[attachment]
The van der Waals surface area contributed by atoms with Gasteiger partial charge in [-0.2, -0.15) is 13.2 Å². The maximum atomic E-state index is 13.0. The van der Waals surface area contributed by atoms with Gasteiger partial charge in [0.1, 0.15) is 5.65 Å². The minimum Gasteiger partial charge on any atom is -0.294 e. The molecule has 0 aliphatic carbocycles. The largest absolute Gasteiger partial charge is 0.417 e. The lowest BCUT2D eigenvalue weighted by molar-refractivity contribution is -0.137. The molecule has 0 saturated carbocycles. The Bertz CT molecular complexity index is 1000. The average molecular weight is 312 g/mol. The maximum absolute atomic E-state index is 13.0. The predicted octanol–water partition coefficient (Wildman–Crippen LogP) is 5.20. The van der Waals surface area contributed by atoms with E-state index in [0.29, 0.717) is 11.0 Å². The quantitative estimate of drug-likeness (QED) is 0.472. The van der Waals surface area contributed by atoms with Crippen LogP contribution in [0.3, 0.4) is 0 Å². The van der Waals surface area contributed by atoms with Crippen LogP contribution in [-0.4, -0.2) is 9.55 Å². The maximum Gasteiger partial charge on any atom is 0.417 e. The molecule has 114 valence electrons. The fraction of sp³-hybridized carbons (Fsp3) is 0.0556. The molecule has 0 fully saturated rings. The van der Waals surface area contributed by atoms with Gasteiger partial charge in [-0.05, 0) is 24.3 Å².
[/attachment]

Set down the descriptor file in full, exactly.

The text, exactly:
The van der Waals surface area contributed by atoms with Gasteiger partial charge in [-0.2, -0.15) is 13.2 Å². The maximum atomic E-state index is 13.0. The van der Waals surface area contributed by atoms with Gasteiger partial charge in [0.1, 0.15) is 5.65 Å². The minimum Gasteiger partial charge on any atom is -0.294 e. The molecule has 0 aliphatic carbocycles. The largest absolute Gasteiger partial charge is 0.417 e. The lowest BCUT2D eigenvalue weighted by molar-refractivity contribution is -0.137. The molecule has 0 saturated carbocycles. The Bertz CT molecular complexity index is 1000. The average molecular weight is 312 g/mol. The maximum absolute atomic E-state index is 13.0. The predicted octanol–water partition coefficient (Wildman–Crippen LogP) is 5.20. The van der Waals surface area contributed by atoms with E-state index in [0.29, 0.717) is 11.0 Å². The quantitative estimate of drug-likeness (QED) is 0.472. The van der Waals surface area contributed by atoms with Crippen LogP contribution in [0.3, 0.4) is 0 Å². The van der Waals surface area contributed by atoms with Crippen LogP contribution in [-0.4, -0.2) is 9.55 Å². The maximum Gasteiger partial charge on any atom is 0.417 e. The molecule has 114 valence electrons. The fraction of sp³-hybridized carbons (Fsp3) is 0.0556. The molecule has 0 fully saturated rings. The van der Waals surface area contributed by atoms with Gasteiger partial charge in [-0.05, 0) is 24.3 Å².